The Setting-up of a ‘Method of Production’ in the French Cinema 1946–50

  • Jean-Pierre Jeancolas
Part of the Warwick Studies in the European Humanities book series (WSEH)


In the winter of 1944–45 – Paris had been liberated for six months, but the war was still going on in the east of the country, and around the German ‘pockets’ on the Atlantic coast – French cinema was a ‘disaster-stricken industry’: cinemas, studios and, above all, laboratories had been the target of bombings, or had had their normal function disrupted in order to serve as barrack accommodation or warehouses. The infrastructures which had survived were now obsolete and worn out: most of them dated back to the early 1930s when, due to the ‘transition to talking films’, both the production side (studios) and distribution (cinemas) had had to be fitted out to accommodate the advent of language, and were now obsolete and worn out.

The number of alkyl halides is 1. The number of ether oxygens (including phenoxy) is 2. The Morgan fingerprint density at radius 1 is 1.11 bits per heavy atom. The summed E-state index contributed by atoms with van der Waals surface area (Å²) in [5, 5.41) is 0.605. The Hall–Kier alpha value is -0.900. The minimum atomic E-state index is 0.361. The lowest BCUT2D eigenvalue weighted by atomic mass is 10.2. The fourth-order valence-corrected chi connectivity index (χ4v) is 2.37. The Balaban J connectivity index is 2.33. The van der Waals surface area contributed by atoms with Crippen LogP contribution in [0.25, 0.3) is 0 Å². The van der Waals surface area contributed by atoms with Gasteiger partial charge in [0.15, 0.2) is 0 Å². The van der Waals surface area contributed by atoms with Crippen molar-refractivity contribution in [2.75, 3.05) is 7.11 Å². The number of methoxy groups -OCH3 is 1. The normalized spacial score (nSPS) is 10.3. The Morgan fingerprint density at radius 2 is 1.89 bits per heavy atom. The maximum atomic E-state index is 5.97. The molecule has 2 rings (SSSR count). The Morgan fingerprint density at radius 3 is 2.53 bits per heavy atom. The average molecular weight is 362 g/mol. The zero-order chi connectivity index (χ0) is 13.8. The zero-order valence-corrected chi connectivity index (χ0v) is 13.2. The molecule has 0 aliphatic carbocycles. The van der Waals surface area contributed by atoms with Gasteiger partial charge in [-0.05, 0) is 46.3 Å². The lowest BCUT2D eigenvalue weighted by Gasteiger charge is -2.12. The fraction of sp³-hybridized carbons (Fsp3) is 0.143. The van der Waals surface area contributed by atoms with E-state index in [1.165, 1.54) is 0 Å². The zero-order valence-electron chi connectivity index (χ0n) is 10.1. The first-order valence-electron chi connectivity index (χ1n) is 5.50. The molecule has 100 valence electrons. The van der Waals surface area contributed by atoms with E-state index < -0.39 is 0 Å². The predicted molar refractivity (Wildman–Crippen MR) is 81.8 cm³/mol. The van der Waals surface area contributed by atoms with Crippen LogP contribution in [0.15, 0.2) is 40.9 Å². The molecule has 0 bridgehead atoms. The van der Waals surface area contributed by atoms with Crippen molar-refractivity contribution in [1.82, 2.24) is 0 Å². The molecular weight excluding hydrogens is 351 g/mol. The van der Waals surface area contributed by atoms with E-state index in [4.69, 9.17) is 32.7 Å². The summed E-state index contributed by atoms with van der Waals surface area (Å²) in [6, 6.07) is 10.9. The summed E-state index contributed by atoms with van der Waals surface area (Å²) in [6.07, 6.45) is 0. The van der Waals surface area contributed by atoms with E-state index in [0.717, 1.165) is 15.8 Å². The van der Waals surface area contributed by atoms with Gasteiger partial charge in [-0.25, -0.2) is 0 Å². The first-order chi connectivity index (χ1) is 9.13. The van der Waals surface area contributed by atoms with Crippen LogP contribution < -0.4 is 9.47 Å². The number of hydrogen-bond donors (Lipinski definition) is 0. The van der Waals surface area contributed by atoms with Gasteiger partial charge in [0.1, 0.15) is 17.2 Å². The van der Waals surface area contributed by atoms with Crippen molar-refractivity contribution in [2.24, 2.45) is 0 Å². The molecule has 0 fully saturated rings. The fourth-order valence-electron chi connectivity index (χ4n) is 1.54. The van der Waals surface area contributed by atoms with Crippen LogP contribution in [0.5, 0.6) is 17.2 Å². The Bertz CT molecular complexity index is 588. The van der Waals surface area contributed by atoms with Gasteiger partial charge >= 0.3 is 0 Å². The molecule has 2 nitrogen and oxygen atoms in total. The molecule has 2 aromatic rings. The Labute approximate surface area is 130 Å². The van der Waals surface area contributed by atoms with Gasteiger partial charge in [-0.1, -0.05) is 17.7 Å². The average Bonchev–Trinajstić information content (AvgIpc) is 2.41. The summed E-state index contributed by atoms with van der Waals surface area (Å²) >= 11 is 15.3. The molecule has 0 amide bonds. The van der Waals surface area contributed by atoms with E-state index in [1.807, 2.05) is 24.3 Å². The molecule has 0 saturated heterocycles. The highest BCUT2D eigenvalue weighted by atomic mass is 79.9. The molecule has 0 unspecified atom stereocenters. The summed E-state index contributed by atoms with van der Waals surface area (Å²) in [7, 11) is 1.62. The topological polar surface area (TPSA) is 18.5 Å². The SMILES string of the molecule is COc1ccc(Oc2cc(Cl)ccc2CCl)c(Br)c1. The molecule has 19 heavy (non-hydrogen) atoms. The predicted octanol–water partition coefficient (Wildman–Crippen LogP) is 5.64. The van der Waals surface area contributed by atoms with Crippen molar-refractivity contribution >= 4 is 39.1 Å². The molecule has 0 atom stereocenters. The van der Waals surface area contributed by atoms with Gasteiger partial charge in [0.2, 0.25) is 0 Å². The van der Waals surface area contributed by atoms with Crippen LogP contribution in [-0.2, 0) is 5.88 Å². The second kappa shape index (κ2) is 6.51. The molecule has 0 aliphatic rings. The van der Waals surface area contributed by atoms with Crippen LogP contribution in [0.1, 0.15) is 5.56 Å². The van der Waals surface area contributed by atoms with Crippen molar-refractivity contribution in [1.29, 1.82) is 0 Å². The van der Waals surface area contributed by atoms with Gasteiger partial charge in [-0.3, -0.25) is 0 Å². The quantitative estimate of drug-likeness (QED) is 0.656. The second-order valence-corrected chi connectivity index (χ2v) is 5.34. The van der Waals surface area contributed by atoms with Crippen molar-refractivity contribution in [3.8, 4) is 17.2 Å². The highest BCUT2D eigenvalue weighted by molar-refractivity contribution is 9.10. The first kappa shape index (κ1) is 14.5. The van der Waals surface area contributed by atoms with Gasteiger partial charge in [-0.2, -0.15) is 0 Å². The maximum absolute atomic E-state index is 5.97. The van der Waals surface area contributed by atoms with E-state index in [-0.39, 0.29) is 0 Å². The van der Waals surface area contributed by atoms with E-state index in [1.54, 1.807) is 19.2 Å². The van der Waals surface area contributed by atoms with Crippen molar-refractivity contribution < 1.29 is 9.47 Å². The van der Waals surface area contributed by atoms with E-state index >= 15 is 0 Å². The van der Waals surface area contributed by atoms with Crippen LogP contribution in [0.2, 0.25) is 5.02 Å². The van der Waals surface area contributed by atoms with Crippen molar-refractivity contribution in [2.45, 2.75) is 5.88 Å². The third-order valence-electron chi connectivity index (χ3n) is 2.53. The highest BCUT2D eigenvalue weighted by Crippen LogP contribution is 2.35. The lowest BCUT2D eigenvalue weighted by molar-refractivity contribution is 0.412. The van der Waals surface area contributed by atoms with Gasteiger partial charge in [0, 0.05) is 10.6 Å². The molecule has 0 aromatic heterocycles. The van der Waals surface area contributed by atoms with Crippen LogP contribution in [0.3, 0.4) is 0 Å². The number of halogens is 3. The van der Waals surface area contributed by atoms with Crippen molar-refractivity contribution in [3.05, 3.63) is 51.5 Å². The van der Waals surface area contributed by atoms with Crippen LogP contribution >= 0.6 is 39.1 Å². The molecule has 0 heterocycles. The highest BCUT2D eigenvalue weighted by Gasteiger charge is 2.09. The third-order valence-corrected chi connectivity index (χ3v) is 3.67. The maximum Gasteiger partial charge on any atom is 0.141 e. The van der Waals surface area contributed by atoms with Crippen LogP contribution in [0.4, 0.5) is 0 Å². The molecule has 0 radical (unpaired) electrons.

Resistance Worker Support Fund Film Industry Importation Quota American Film 
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Copyright information

© Brian Rigby and Nicholas Hewitt 1991

Authors and Affiliations

  • Jean-Pierre Jeancolas

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